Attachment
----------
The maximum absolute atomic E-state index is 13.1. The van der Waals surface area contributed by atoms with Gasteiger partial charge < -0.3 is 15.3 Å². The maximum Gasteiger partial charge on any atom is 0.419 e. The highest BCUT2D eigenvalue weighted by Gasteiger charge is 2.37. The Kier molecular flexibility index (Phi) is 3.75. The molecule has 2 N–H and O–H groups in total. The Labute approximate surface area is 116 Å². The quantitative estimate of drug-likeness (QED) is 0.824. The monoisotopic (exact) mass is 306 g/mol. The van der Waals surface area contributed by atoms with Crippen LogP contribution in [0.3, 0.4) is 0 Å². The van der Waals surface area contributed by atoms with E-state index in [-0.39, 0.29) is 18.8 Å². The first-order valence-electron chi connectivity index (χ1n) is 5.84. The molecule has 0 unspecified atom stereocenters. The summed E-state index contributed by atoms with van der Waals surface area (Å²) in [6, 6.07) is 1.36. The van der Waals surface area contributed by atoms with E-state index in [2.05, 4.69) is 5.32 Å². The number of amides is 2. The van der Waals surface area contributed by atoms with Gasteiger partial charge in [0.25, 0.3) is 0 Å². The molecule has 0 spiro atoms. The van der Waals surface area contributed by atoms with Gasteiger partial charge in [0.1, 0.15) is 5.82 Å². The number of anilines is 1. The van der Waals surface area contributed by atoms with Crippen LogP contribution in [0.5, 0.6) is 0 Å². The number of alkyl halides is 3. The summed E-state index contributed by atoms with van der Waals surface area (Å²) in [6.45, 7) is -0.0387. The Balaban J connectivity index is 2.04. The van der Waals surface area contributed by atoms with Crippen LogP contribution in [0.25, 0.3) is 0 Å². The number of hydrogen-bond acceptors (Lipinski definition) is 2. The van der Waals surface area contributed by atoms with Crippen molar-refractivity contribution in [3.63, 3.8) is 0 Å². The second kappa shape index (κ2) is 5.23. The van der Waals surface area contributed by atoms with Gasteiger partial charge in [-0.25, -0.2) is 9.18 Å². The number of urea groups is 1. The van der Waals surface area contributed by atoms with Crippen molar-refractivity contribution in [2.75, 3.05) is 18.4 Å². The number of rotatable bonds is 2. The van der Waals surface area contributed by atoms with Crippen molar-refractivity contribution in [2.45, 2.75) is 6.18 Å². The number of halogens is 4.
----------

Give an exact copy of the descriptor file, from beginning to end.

The maximum absolute atomic E-state index is 13.1. The van der Waals surface area contributed by atoms with Gasteiger partial charge < -0.3 is 15.3 Å². The maximum Gasteiger partial charge on any atom is 0.419 e. The highest BCUT2D eigenvalue weighted by Gasteiger charge is 2.37. The Kier molecular flexibility index (Phi) is 3.75. The molecule has 2 N–H and O–H groups in total. The Labute approximate surface area is 116 Å². The quantitative estimate of drug-likeness (QED) is 0.824. The monoisotopic (exact) mass is 306 g/mol. The van der Waals surface area contributed by atoms with Crippen LogP contribution in [0.3, 0.4) is 0 Å². The van der Waals surface area contributed by atoms with E-state index in [-0.39, 0.29) is 18.8 Å². The first-order valence-electron chi connectivity index (χ1n) is 5.84. The molecule has 0 unspecified atom stereocenters. The summed E-state index contributed by atoms with van der Waals surface area (Å²) in [6, 6.07) is 1.36. The van der Waals surface area contributed by atoms with E-state index in [2.05, 4.69) is 5.32 Å². The number of amides is 2. The van der Waals surface area contributed by atoms with Gasteiger partial charge in [0.25, 0.3) is 0 Å². The molecule has 0 spiro atoms. The van der Waals surface area contributed by atoms with Gasteiger partial charge in [0.1, 0.15) is 5.82 Å². The number of anilines is 1. The van der Waals surface area contributed by atoms with Crippen LogP contribution in [0.5, 0.6) is 0 Å². The number of alkyl halides is 3. The summed E-state index contributed by atoms with van der Waals surface area (Å²) in [6.45, 7) is -0.0387. The Balaban J connectivity index is 2.04. The van der Waals surface area contributed by atoms with Crippen LogP contribution in [0.25, 0.3) is 0 Å². The number of hydrogen-bond acceptors (Lipinski definition) is 2. The van der Waals surface area contributed by atoms with Crippen molar-refractivity contribution in [3.63, 3.8) is 0 Å². The second kappa shape index (κ2) is 5.23. The van der Waals surface area contributed by atoms with Gasteiger partial charge in [-0.25, -0.2) is 9.18 Å². The number of urea groups is 1. The van der Waals surface area contributed by atoms with Crippen molar-refractivity contribution in [2.75, 3.05) is 18.4 Å². The number of rotatable bonds is 2. The van der Waals surface area contributed by atoms with Crippen molar-refractivity contribution in [2.45, 2.75) is 6.18 Å². The number of halogens is 4.